the improvements in plant design, operation, and accident management to achieve a more realistic evaluation of the consequences associated with
Nukewatch - A Wisconsin-based environmental and peace action group, dedicated to the abolition of nuclear power, weapons and continuing radioactive waste production. Nukewatch brings critical attention to the locations, movements, dangers, and politics of nuclear weapons and dangerous wastes.
Radiation Effects Research Foundation (RERF) - Conduct researchs on the medical effects of radiation
on man, with a view to contributing to the health and welfare of the atomic-bomb survivors and to the enhancement of the health of mankind. RERF was
established on 1 April 1975 as a nonprofit foundation under Japanese civil law, within the jurisdiction of the Japanese Ministries of Foreign Affairs
and Health and Welfare, and in accordance with an agreement between the governments of Japan and the United States.
Safecast - A global sensor network for collecting and sharing radiation measurements to empower people with data about their environments.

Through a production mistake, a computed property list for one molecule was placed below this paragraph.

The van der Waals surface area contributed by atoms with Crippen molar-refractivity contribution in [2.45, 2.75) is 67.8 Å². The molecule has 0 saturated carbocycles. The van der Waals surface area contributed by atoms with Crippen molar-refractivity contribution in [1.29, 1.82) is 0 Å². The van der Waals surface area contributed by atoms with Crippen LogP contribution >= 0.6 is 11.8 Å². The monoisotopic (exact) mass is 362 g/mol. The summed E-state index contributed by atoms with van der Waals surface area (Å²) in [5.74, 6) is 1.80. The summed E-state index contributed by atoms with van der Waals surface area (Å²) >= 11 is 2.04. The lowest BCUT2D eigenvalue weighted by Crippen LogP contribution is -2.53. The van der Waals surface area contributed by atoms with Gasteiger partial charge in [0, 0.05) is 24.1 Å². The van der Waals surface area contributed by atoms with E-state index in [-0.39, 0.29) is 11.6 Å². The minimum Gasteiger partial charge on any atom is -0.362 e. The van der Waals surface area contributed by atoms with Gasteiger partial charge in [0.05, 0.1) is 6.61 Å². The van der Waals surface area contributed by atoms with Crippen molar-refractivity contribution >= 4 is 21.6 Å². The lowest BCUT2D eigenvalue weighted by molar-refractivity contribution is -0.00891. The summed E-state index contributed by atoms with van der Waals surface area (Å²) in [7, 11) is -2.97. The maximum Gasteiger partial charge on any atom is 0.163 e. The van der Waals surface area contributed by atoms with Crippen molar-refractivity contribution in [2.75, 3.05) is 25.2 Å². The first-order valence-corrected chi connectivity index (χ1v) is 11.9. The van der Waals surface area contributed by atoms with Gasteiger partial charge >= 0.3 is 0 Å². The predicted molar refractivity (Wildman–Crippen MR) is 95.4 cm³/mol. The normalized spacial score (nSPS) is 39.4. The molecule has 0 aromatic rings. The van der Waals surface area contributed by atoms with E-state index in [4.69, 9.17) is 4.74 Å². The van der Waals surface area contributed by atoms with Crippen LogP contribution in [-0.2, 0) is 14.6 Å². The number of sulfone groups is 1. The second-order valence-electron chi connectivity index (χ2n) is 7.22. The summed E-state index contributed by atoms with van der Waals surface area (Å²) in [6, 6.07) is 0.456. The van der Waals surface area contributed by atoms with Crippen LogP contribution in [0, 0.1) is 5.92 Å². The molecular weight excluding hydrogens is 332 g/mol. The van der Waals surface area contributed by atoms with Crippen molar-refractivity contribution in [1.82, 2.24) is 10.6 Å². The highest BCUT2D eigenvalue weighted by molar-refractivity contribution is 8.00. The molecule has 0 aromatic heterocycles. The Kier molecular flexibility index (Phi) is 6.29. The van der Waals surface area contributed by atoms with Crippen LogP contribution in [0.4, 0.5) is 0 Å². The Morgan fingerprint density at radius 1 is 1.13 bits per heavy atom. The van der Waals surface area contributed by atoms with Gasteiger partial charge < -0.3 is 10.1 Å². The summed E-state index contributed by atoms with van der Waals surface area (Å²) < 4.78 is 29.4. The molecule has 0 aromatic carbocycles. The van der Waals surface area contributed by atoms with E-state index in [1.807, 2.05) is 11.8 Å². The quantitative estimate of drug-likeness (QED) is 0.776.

WHO: Chemical and Radionuclear Incidents -
Technological (non-natural) incidents include accidents at hazardous installations (e.g. accidental release or explosions at chemical or nuclear
power plants), and accidents while hazardous substances are in transport (e.g. oil tankers or chemicals transported by trains, tankers or lorries).
DOE Directives Program - Directives are the primary means to establish, communicate, and institutionalize
policies, requirements, responsibilities, and procedures for departmental elements and contractors.
National Nuclear Security Administration (NNSA) - One of the primary
missions of NNSA is to maintain and enhance the safety, security and reliability of the U.S. nuclear weapons stockpile. NNSA, through
its Office of Defense Programs, ensures that the U.S. nuclear arsenal meets the country's national security requirements and continues to
serve its essential deterrence role.
Occurrence Reporting and Processing System (ORPS) - The Department
of Energy's Occurrence Reporting Program provides timely notification to the DOE complex of events that could adversely
affect: public or DOE worker health and safety, the environment, national security, DOE's safeguards and security interests,
functioning of DOE facilities, or the Department's reputation.
Office of Health and Safety - Determines whether workers, the public,